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Planning in principle granted for 550 home Aberdeen development

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April 28 2014

Planning in principle granted for 550 home Aberdeen development
Optimised Environments have secured planning permission in principle for the creation of 550 homes and a replacement primary school at Oldfold Farm, Aberdeen.

Arranged around a mixed use local centre the scheme will act as an extension of the existing suburb of Milltimber, providing new shops, cafes, a nursery, office space and community facilities.

Six distinct residential areas will be arranged around this, delivered in phases from 2015.

Planning convener councillor Ramsay Milne said: "This development will make a significant contribution to meeting the city's housing needs and I hope that the developer will be bringing forward the detailed applications so that the scheduled build can keep pace with the target in the Aberdeen Local Development Plan."

The scheme follows in the wake of a public consultation on separate plans for a 3,000 home master plan at Countesswells.
A new primary school would be built opposite a shared space civic area to the north of Binhghill Park
A new primary school would be built opposite a shared space civic area to the north of Binhghill Park
A new public park will be created as part of the development
A new public park will be created as part of the development

8 Comments

Jim
#1 Posted by Jim on 28 Apr 2014 at 13:51 PM
That must be some of the most uninspiring and grim attempt at making a visualisation I've seen, even for the usual grim and uninspiring standards of Aberdeen/shire!
brian
#2 Posted by brian on 28 Apr 2014 at 23:56 PM
The comments by Jim are most certainly apt in that the visualisations are predictable, sad and offensive. The true scandal is that the Planning Authorities involved are clearly Not Fit For Purpose. It is the unique combination of greedy visually illiterate housebuilders with Planning Authorities who regularly fail to assert for meaningful standards. With such low standards pertaining we should not hold our breath for improvements to emerge.
Ian Nairn Jr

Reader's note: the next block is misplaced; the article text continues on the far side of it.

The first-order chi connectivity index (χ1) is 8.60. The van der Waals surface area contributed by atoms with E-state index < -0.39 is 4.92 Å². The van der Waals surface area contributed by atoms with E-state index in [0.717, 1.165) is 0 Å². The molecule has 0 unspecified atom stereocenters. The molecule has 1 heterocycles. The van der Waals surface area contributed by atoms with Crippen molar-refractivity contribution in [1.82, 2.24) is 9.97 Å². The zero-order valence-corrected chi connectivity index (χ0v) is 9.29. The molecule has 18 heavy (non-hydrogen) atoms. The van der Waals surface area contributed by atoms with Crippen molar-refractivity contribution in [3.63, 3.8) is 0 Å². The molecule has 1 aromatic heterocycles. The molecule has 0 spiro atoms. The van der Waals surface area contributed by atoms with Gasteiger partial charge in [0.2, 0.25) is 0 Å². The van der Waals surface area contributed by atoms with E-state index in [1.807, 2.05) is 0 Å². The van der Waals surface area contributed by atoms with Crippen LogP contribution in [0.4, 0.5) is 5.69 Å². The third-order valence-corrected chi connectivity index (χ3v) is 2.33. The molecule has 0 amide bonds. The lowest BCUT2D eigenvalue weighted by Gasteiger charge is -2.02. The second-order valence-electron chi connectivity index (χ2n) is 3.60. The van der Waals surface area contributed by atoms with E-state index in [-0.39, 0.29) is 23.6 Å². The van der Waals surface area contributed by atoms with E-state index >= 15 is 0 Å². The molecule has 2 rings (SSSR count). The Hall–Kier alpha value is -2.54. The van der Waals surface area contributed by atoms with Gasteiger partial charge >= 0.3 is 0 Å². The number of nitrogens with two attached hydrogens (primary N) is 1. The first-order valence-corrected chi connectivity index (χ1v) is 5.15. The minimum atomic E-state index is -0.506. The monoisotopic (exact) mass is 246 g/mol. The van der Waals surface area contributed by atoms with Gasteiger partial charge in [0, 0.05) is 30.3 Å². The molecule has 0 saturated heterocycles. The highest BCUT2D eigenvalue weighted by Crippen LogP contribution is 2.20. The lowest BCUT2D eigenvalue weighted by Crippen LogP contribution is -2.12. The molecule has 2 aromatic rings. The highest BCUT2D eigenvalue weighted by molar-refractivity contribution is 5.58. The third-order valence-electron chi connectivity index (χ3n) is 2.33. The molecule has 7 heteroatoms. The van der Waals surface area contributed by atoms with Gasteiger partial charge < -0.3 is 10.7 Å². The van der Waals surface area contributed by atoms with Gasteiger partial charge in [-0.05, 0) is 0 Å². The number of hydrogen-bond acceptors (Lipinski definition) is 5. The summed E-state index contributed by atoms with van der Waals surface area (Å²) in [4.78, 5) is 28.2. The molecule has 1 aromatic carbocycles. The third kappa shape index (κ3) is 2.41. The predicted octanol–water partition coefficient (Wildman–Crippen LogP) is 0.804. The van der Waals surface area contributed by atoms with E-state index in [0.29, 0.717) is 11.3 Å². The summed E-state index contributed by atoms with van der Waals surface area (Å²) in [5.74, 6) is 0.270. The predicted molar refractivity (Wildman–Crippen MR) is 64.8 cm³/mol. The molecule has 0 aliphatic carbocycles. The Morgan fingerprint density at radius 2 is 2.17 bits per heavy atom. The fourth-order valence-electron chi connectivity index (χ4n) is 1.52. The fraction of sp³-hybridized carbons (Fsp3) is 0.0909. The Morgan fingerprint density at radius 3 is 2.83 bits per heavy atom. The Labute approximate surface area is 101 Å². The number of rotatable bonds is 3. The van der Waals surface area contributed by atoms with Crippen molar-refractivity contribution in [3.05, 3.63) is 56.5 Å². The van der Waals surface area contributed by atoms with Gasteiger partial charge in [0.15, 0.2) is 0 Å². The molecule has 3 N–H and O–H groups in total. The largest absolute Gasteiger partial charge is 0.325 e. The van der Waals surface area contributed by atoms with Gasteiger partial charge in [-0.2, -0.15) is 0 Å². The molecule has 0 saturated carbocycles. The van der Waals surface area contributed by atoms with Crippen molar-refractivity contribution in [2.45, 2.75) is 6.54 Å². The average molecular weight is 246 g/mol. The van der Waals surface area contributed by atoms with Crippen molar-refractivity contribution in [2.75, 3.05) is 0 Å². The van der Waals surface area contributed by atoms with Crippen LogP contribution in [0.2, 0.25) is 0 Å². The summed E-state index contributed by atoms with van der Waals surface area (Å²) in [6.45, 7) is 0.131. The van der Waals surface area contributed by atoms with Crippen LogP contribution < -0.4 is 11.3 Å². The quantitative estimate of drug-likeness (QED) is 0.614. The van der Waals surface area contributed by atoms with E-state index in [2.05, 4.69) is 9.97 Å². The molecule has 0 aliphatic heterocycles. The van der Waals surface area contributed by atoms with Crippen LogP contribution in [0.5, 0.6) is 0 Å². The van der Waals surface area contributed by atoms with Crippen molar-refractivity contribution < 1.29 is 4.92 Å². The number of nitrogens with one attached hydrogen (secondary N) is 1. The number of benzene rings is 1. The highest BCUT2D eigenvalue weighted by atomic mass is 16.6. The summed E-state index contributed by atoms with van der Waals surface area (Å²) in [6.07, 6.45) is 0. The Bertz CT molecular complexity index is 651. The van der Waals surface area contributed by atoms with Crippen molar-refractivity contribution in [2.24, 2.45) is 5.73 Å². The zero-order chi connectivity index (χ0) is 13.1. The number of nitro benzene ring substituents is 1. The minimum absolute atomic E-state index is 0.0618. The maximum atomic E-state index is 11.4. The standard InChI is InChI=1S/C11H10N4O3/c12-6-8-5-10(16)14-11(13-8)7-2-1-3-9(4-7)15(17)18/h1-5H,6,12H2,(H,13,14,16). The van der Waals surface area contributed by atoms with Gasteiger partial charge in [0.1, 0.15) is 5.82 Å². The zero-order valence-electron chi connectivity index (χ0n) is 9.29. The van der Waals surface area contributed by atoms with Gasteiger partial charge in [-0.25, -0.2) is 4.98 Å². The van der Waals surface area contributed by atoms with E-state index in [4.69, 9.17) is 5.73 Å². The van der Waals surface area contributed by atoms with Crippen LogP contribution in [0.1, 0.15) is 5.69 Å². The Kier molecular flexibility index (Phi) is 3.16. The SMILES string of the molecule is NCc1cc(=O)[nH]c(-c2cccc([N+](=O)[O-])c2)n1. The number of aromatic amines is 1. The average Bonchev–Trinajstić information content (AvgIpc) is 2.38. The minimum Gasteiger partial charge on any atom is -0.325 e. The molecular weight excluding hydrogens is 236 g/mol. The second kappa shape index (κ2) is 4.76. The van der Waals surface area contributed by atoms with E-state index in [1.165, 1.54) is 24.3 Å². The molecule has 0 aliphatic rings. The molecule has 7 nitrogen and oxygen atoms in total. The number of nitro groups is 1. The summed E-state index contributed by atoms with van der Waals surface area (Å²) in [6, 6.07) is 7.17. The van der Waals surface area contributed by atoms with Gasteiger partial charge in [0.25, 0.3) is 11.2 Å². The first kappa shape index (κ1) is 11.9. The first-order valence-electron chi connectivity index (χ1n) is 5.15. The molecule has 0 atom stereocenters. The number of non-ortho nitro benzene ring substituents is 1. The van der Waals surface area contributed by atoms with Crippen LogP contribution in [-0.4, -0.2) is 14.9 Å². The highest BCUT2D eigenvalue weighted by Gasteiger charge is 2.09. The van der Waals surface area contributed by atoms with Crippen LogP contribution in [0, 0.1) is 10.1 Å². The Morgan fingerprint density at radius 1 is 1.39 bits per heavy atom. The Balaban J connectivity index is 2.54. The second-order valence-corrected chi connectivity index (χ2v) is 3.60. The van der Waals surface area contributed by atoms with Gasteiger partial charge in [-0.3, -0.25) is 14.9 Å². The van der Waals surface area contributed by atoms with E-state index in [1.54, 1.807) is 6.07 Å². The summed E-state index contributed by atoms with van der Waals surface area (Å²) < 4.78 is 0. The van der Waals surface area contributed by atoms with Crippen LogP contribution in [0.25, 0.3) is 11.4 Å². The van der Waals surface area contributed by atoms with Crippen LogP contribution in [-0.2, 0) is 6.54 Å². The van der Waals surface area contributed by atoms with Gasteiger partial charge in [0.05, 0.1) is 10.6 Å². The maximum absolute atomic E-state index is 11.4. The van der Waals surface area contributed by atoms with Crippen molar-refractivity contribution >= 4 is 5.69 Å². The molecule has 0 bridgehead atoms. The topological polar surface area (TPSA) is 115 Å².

#3 Posted by Ian Nairn Jr on 29 Apr 2014 at 08:50 AM
Brian

Planning Officers do what they can with the resources they have. If developments of this size and quality are being approved it is the Scottish Government and their policies/standards that should be tackled. Blame the generals, not the footsoldiers!
neil
#4 Posted by neil on 29 Apr 2014 at 13:08 PM
What is more to the point is this is planning in principle - why are visualisations required at all?
ravy davy
#5 Posted by ravy davy on 29 Apr 2014 at 13:58 PM
Ian,

civil servants always have excuses eh?
boaby wan
#6 Posted by boaby wan on 30 Apr 2014 at 08:51 AM
Ian Nairn Jr - Really? you don't think that some planning officers are terrible at implementing local area planning policies?
In my experience, every planning officer has their own personal slant on the policy - which makes it very much the responsibility of those with the power to issue the approvals, what we need is a more consistent implementation of the policies that exist first, rather than letting money and (uneducated) councillors influence the decision making.
Developments like these are too often approved to "help local housing needs" and no consideration is given to the actual design of them - planning departments should make developers work harder, much harder when designing green field settlements - you can see the aspiration here is to put standard (horrible) house types in the middle of a plot on some slightly curved streets.
Hopefully in the detailed application they will have to significantly up their game in terms of the product on offer and urban design, but I have no doubt the likelihood is the "town centre" aspect of this will disappear in place of additional residential units - or will be the last phase of development and never quite happen...
Ian Nairn Jr
#7 Posted by Ian Nairn Jr on 30 Apr 2014 at 09:12 AM
Boaby - what you say can be correct, but I doubt one renegade planning officer would be solely responsible for approval of 550 homes and a primary school. I'll happily blame a planning officer for an ugly house or bad extension, but this is on a different scale.
boaby wan
#8 Posted by boaby wan on 30 Apr 2014 at 09:20 AM
the problem is that the "renegade planning officer" would be the one telling them to go back to the drawing board and come back with something decent!!

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